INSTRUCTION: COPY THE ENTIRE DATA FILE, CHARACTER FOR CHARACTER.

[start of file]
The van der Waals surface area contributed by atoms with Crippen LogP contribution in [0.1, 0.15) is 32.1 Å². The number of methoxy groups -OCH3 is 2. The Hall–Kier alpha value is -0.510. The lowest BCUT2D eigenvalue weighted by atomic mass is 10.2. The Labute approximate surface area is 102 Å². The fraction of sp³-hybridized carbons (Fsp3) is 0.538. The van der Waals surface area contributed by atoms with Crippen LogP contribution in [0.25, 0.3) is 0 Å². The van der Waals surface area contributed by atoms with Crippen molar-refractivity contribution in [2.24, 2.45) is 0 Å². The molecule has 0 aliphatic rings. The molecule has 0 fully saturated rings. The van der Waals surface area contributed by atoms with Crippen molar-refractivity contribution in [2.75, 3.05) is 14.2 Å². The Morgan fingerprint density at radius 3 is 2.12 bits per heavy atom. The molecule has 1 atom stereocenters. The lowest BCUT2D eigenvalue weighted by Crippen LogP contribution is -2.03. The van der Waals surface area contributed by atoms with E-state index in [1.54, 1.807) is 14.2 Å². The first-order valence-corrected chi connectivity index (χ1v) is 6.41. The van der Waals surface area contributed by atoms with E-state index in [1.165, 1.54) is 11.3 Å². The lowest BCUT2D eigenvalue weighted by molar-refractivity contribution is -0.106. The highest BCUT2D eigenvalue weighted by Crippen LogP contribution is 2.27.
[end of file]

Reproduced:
The van der Waals surface area contributed by atoms with Crippen LogP contribution in [0.1, 0.15) is 32.1 Å². The number of methoxy groups -OCH3 is 2. The Hall–Kier alpha value is -0.510. The lowest BCUT2D eigenvalue weighted by atomic mass is 10.2. The Labute approximate surface area is 102 Å². The fraction of sp³-hybridized carbons (Fsp3) is 0.538. The van der Waals surface area contributed by atoms with Crippen LogP contribution in [0.25, 0.3) is 0 Å². The van der Waals surface area contributed by atoms with Crippen molar-refractivity contribution in [2.24, 2.45) is 0 Å². The molecule has 0 aliphatic rings. The molecule has 0 fully saturated rings. The van der Waals surface area contributed by atoms with Crippen molar-refractivity contribution in [2.75, 3.05) is 14.2 Å². The Morgan fingerprint density at radius 3 is 2.12 bits per heavy atom. The molecule has 1 atom stereocenters. The lowest BCUT2D eigenvalue weighted by Crippen LogP contribution is -2.03. The van der Waals surface area contributed by atoms with E-state index in [1.54, 1.807) is 14.2 Å². The first-order valence-corrected chi connectivity index (χ1v) is 6.41. The van der Waals surface area contributed by atoms with E-state index in [1.165, 1.54) is 11.3 Å². The lowest BCUT2D eigenvalue weighted by molar-refractivity contribution is -0.106. The highest BCUT2D eigenvalue weighted by Crippen LogP contribution is 2.27.